There is a great amount of freedom to be had after retirement, and experiencing the sights and sounds in far corners of the world is as good an endeavor as any. But as in all endeavors, careful planning is always paramount.

Linda O. Foster from Poulsbo, WA, specializes in federal employee benefits. She helps in estate and retirement planning for people who want to reach their financial goals. To learn more about how Linda Foster helps retirees save money, visit her company’s website.

Planning a Trip after Retirement: The Financial Side

The Five Basic Steps to Retiring Wealthy

Planning early for your retirement is key to achieving long-term financial goals. The process is quite extensive but need not be too demanding or exhausting. It may seem like a tall order, but it can actually be done in simple steps that you can confidently accomplish (with proper discipline, of course):

Hand holding a Retirement 3D Sphere on white background.
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1. Decide at what age you would like to retire. Setting the time to bid goodbye to employment will give you enough opportunity to start building your nest egg. At any age, however, saving for retirement should start 20 to 30 years earlier. So if you wish to retire at age 60, start planning at age 40 at the latest.

2. Determine how much you will need for retirement. Calculating for your future financial needs as a retiree does not require complex mathematical equations. Retirement income will largely depend on variable factors such as your current earnings, your desired kind of lifestyle, and even unforeseen events like illnesses and medical expenses. For the best estimate, however, it will be of great relief if you seek the help of a professional financial planner to assist in computing for your ideal retirement fund.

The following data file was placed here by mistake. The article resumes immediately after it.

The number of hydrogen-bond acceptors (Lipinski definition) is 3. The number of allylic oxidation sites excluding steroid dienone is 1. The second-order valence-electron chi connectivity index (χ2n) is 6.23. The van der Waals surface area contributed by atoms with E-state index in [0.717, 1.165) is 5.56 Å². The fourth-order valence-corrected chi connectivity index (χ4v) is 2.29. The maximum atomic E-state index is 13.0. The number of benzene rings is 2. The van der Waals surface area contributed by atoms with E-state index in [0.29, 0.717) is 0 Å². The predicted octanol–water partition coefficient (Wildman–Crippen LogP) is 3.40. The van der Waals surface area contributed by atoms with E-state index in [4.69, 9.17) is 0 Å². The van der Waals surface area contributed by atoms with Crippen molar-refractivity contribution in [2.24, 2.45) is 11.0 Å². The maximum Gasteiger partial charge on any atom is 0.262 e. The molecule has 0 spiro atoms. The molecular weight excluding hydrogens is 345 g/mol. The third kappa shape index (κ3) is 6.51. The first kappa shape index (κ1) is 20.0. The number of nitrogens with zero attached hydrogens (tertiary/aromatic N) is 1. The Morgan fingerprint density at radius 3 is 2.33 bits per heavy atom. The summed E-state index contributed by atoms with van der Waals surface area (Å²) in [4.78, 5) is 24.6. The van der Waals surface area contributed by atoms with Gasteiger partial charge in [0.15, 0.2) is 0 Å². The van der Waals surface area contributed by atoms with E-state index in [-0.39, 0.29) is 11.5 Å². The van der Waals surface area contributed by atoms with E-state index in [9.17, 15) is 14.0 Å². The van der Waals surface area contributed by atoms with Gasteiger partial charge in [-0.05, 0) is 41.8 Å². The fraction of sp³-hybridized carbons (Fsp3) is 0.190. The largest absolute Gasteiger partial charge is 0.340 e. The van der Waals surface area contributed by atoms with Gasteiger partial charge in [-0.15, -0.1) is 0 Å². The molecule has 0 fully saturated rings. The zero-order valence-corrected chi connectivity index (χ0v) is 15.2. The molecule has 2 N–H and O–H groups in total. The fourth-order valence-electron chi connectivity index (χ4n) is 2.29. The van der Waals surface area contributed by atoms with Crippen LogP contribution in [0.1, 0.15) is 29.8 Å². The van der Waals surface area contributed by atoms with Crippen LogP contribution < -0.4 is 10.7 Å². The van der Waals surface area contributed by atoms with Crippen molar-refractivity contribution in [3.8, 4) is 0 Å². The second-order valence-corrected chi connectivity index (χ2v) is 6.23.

3. Build your retirement fund. While stashing cash in the bank is not necessarily a bad idea, it would make more sense to park your money in more high-yielding securities such bonds, stocks, UITFs, or mutual funds. These investments are quite risky in the short term, but they have consistently shown massive returns over time.

4. Know what resources you have. After identifying the size of the fund that you need for your retirement and deciding on which money machine to use in building the fund, now it is time for you to check on where to source the fund. The most common source is your current employment or business. Discipline yourself in allocating a comfortable portion of your income for your retirement on a monthly basis. Other sources that you can also consider are bonuses, commission income, existing savings, liquid assets, or even inheritance if you have received one.

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5. Periodically review your retirement plan. It is very important that you reassess your retirement plan every now and then. Make necessary adjustments especially that life has plenty of surprises that would often force you to rethink your finances.

Linda O. Foster is a Washington-based federal employee benefits specialist specializing in estate and retirement planning. For more about her background, click here.

The Five Basic Steps to Retiring Wealthy